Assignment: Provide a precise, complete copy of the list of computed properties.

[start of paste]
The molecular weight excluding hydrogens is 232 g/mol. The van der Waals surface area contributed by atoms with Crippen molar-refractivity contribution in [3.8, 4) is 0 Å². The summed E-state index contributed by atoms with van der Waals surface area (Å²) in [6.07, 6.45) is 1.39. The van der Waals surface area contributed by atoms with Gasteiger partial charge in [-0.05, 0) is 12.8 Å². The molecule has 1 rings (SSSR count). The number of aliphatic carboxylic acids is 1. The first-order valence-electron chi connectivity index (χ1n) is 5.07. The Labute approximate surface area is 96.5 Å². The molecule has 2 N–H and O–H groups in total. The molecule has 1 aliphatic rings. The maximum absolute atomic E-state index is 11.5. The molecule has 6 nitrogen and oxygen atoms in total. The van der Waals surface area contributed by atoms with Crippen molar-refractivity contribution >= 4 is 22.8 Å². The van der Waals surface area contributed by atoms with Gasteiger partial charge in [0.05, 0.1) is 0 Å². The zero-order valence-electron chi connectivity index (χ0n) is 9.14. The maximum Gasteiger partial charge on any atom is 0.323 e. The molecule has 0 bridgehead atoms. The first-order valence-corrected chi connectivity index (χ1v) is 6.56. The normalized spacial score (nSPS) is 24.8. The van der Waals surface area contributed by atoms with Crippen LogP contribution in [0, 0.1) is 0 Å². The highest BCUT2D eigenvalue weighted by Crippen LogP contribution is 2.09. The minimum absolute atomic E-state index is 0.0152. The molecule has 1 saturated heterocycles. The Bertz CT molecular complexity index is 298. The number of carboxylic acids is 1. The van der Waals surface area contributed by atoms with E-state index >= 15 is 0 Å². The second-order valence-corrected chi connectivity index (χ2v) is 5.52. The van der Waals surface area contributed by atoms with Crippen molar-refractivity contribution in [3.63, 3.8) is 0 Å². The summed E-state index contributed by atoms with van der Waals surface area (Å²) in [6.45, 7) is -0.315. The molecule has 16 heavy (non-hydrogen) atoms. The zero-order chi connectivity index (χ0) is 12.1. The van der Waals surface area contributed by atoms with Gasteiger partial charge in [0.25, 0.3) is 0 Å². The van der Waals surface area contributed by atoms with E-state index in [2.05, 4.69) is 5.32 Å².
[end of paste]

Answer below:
The molecular weight excluding hydrogens is 232 g/mol. The van der Waals surface area contributed by atoms with Crippen molar-refractivity contribution in [3.8, 4) is 0 Å². The summed E-state index contributed by atoms with van der Waals surface area (Å²) in [6.07, 6.45) is 1.39. The van der Waals surface area contributed by atoms with Gasteiger partial charge in [-0.05, 0) is 12.8 Å². The molecule has 1 rings (SSSR count). The number of aliphatic carboxylic acids is 1. The first-order valence-electron chi connectivity index (χ1n) is 5.07. The Labute approximate surface area is 96.5 Å². The molecule has 2 N–H and O–H groups in total. The molecule has 1 aliphatic rings. The maximum absolute atomic E-state index is 11.5. The molecule has 6 nitrogen and oxygen atoms in total. The van der Waals surface area contributed by atoms with Crippen molar-refractivity contribution >= 4 is 22.8 Å². The van der Waals surface area contributed by atoms with Gasteiger partial charge in [0.05, 0.1) is 0 Å². The zero-order valence-electron chi connectivity index (χ0n) is 9.14. The maximum Gasteiger partial charge on any atom is 0.323 e. The molecule has 0 bridgehead atoms. The first-order valence-corrected chi connectivity index (χ1v) is 6.56. The normalized spacial score (nSPS) is 24.8. The van der Waals surface area contributed by atoms with Crippen LogP contribution in [0, 0.1) is 0 Å². The highest BCUT2D eigenvalue weighted by Crippen LogP contribution is 2.09. The minimum absolute atomic E-state index is 0.0152. The molecule has 1 saturated heterocycles. The Bertz CT molecular complexity index is 298. The number of carboxylic acids is 1. The van der Waals surface area contributed by atoms with E-state index >= 15 is 0 Å². The second-order valence-corrected chi connectivity index (χ2v) is 5.52. The van der Waals surface area contributed by atoms with Crippen molar-refractivity contribution in [3.63, 3.8) is 0 Å². The summed E-state index contributed by atoms with van der Waals surface area (Å²) in [6.45, 7) is -0.315. The molecule has 16 heavy (non-hydrogen) atoms. The zero-order chi connectivity index (χ0) is 12.1. The van der Waals surface area contributed by atoms with Gasteiger partial charge in [0.25, 0.3) is 0 Å². The van der Waals surface area contributed by atoms with E-state index in [2.05, 4.69) is 5.32 Å².